Getting Back into The Swim of Things at the ‘U’

R.J. Dunlap Marine Conservation Program multimedia specialist and University of Miami School of Communication alumus Christine Shepard shows her school spirit during a shark tagging trip.  The team is getting ready to welcome a new group of interns and dive into the new school year! Check out RJD’s site for the lastest news and info, including an appearance on NatGeo TV’s “Monster Fish.”

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Vote by July 26th for UM scientist Neil Hammerschlag to win this year’s Oceana ‘Ocean Hero’ Award!

2013OHA_DrNeilIf you’ve been on a shark tagging trip with the University of Miami, then you probably know him.  He is the intense and charismatic scientist at the helm of UM’s RJ Dunlap Marine Conservation Program (RJD Program), Dr. Neil Hammerschlag, who gives high school and college students, as well as others interested in marine conservation the opportunity to gain hands-on experience through “full immersion” shark research. He has taken more than 2,000 students from 40 countries – including many from underserved populations –on shark tagging and diving trips. He also created online classes and expeditions for those who can’t make it to Florida, so they can learn about the importance of our oceans.

Hammerschlag’s work takes him all over the world – from Florida to South Africa, and California to The Bahamas.  He was instrumental in protecting sharks in Florida waters when he testified for new regulations that would prohibit the recreational and commercial harvest of tiger sharks and three types of hammerhead shark. The protections went into effect on January 1, 2012.

Don’t delay!  Please vote for ‘Dr. Neil’ at oceana.org/heroes, deadline is July 26th.

 


Human Nature vs. Mother Nature: Stormview™ on ‘Science Nation’

A Special Report on NSF’s ‘Science Nation’ features University of Miami Rosenstiel School Professor and Abess Center for Ecosystem Science and Policy Director Kenny Broad speaking about StormView™, a new software program that gauges how residents react to warnings, and prepare for Mother Nature’s powerful storms.

Stormview™ offers simulations designed to be as realistic as possible, in order to assess how people might prepare for strong storms and respond to public warnings. It includes mock TV meteorologist broadcasts, newspaper articles, web stories, bulletins from NOAA and even interactions with neighbors. The goal of the project is to help social scientists establish patterns of human behavior and collaborate with meteorologists on more effective ways to communicate with the general public to reduce risks.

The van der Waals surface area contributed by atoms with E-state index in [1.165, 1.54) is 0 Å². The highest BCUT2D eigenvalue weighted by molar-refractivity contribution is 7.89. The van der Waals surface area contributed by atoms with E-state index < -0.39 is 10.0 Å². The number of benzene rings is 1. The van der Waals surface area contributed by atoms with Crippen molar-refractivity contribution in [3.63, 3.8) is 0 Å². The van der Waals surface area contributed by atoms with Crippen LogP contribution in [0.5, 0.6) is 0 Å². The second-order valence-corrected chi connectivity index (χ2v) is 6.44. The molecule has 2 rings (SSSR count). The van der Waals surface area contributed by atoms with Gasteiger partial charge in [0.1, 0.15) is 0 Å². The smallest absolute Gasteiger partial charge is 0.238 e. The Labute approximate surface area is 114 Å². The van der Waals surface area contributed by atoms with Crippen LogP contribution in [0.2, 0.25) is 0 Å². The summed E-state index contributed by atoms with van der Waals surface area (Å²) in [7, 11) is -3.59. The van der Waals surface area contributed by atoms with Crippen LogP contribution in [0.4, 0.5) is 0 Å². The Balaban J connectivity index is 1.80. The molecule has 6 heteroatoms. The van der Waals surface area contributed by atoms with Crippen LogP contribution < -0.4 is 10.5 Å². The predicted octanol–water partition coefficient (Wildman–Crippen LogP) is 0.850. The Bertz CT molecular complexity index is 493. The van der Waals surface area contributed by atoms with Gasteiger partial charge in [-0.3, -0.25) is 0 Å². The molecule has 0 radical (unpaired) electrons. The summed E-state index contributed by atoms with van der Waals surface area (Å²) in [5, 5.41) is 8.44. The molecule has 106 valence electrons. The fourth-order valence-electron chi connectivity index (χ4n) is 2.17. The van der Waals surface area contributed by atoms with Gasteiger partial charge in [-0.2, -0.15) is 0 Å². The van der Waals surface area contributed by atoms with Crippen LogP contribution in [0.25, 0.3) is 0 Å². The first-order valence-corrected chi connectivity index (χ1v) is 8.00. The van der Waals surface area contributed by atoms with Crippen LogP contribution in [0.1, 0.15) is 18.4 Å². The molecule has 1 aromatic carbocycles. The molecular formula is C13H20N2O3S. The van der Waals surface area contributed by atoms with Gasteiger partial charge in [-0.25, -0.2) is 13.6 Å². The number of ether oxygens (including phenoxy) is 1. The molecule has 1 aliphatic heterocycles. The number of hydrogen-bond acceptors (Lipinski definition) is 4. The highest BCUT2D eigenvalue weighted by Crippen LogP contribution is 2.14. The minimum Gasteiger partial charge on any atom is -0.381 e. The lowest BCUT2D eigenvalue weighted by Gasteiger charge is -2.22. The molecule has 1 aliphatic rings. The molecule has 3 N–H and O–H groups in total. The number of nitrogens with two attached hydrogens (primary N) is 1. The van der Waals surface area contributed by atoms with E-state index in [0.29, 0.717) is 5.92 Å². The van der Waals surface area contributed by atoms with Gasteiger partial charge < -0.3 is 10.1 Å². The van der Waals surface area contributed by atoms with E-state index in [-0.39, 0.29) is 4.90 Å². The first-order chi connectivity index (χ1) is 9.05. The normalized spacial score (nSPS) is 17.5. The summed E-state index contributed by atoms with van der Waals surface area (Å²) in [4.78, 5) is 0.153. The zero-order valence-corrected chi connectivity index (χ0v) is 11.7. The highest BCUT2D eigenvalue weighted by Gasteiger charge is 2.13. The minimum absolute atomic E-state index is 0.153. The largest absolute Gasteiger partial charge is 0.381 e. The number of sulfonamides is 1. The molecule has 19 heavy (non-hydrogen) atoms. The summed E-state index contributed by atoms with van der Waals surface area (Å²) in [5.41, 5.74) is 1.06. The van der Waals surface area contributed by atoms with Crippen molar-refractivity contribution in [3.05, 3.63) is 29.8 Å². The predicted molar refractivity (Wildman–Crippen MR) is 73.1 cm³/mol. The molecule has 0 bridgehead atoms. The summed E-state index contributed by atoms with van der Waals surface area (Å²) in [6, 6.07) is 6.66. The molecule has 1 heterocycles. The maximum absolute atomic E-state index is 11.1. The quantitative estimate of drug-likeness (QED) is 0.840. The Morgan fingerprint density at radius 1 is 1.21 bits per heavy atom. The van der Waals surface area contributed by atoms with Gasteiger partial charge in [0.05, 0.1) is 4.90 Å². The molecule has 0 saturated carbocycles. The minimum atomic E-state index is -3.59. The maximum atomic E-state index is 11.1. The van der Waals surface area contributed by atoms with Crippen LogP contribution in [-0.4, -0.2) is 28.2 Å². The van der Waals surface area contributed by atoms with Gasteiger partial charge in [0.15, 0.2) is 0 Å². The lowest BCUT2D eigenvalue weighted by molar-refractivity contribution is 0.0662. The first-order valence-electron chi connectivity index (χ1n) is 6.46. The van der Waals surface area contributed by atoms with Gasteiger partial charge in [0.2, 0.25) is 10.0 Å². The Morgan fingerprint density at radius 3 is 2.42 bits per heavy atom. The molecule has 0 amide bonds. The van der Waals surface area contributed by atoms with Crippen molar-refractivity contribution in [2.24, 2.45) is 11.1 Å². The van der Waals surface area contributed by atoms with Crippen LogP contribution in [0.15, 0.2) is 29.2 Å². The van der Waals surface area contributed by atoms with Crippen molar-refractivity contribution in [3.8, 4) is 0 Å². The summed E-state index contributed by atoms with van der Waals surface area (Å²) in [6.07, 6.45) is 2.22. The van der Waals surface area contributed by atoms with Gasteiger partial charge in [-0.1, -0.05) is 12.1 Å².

Stormview™developed by Broad in collaboration with Bob Meyer, a marketing professor at the University of Pennsylvania and Ben Orlove, an anthropologist in Columbia University’s Center for Research in Environmental Decisions. Funding was provided by the National Science Foundation (NSF) and the National Oceanic and Atmospheric Administration (NOAA). Narrated by ‘Science Nation’ Correspondent, Miles O’Brien, the piece was produced by Marsha Walton.

Abess Center Joins Manned Submersible Hunt for Invasive Lionfish

From June 27 to 29, a five-person manned submersible, Antipodes operated by OceanGate, Inc., will take scientists on a series of dives to study the growing invasive lionfish (Pterois volitans and P. miles) population in South Florida waters. The use of the submersible creates an unprecedented opportunity for real-time scientific observation of lionfish in areas below diver depth. The goal of the diving expeditions and ensuing panel discussions is to foster long-term collaboration among scientists to halt the unprecedented expansion of this species.

“We are looking forward to participating in this event because of the absolute need to understand the extent the species is spreading and how it affects these deeper environments,” said Keene Haywood, Director of Education for the University of Miami Abess Center for Ecosystem Science & Policy and the new Master of Professional Science –  Exploration Science program. “Using the submersible is a good example of basic exploration to document a problem. In the past, most manned submersible dives were for general observation or collecting. In this case, the technology is being used to look at a specific environmental problem, and try to come up with management strategies. This issue illustrates the unanticipated consequences of introducing non-native species and how its impact can go beyond areas where humans regularly visit.”

A predator known for its venomous spines, with no known aquatic predators and dramatically increased numbers in the waters of Florida, the Caribbean and the Gulf of Mexico, lionfish are creating serious threats to the ecology of the southern Atlantic seaboard. The spread of this invasive species could also have significant implications on Florida’s multi-billion dollar fishing and tourism industries.

Lionfish - Neil Hammerschlag

Lionfish – Neil Hammerschlag

“This expedition illustrates how exploration and conservation are interdependent and critical for tackling complex problems. In addition, we need to develop innovative policies for dealing with invasives. In the case of lionfish, some tasty recipes may go a long way toward getting fishing folks in the Atlantic to start targeting them for food, but we also need to explore other long term options for their elimination,” he added.

Antipodes will be launched from Nova Southeastern University’s Oceanographic Center in Port Everglades, Florida. The mission is supported by NSU and the Guy Harvey Ocean Foundation, and will conclude on Saturday, June 29, with a panel of experts on aquatic invasive species, which will feature Haywood.

For the full agenda, click here.